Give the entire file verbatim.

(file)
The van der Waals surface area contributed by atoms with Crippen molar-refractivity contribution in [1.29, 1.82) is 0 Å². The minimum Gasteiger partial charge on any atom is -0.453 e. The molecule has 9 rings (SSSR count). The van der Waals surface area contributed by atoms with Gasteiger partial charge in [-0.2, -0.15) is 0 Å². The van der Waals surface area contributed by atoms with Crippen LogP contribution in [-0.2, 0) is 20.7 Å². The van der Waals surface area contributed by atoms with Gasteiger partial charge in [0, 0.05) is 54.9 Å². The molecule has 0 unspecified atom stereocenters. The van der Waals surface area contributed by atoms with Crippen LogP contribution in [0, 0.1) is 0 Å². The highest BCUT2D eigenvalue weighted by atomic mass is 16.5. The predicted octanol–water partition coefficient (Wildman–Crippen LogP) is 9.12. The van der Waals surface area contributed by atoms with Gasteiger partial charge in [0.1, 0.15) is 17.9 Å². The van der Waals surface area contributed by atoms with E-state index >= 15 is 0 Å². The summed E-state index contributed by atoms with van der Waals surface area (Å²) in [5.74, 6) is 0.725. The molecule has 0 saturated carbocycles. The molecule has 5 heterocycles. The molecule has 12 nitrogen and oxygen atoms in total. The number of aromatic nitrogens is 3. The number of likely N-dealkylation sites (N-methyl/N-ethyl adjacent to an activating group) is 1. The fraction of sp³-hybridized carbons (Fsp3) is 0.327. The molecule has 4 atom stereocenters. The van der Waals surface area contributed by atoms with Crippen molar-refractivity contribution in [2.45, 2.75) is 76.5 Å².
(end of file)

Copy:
The van der Waals surface area contributed by atoms with Crippen molar-refractivity contribution in [1.29, 1.82) is 0 Å². The minimum Gasteiger partial charge on any atom is -0.453 e. The molecule has 9 rings (SSSR count). The van der Waals surface area contributed by atoms with Gasteiger partial charge in [-0.2, -0.15) is 0 Å². The van der Waals surface area contributed by atoms with Crippen LogP contribution in [-0.2, 0) is 20.7 Å². The van der Waals surface area contributed by atoms with Gasteiger partial charge in [0, 0.05) is 54.9 Å². The molecule has 0 unspecified atom stereocenters. The van der Waals surface area contributed by atoms with Crippen LogP contribution in [0, 0.1) is 0 Å². The highest BCUT2D eigenvalue weighted by atomic mass is 16.5. The predicted octanol–water partition coefficient (Wildman–Crippen LogP) is 9.12. The van der Waals surface area contributed by atoms with Gasteiger partial charge in [0.1, 0.15) is 17.9 Å². The van der Waals surface area contributed by atoms with E-state index >= 15 is 0 Å². The summed E-state index contributed by atoms with van der Waals surface area (Å²) in [5.74, 6) is 0.725. The molecule has 0 saturated carbocycles. The molecule has 5 heterocycles. The molecule has 12 nitrogen and oxygen atoms in total. The number of aromatic nitrogens is 3. The number of likely N-dealkylation sites (N-methyl/N-ethyl adjacent to an activating group) is 1. The fraction of sp³-hybridized carbons (Fsp3) is 0.327. The molecule has 4 atom stereocenters. The van der Waals surface area contributed by atoms with Crippen molar-refractivity contribution in [2.45, 2.75) is 76.5 Å².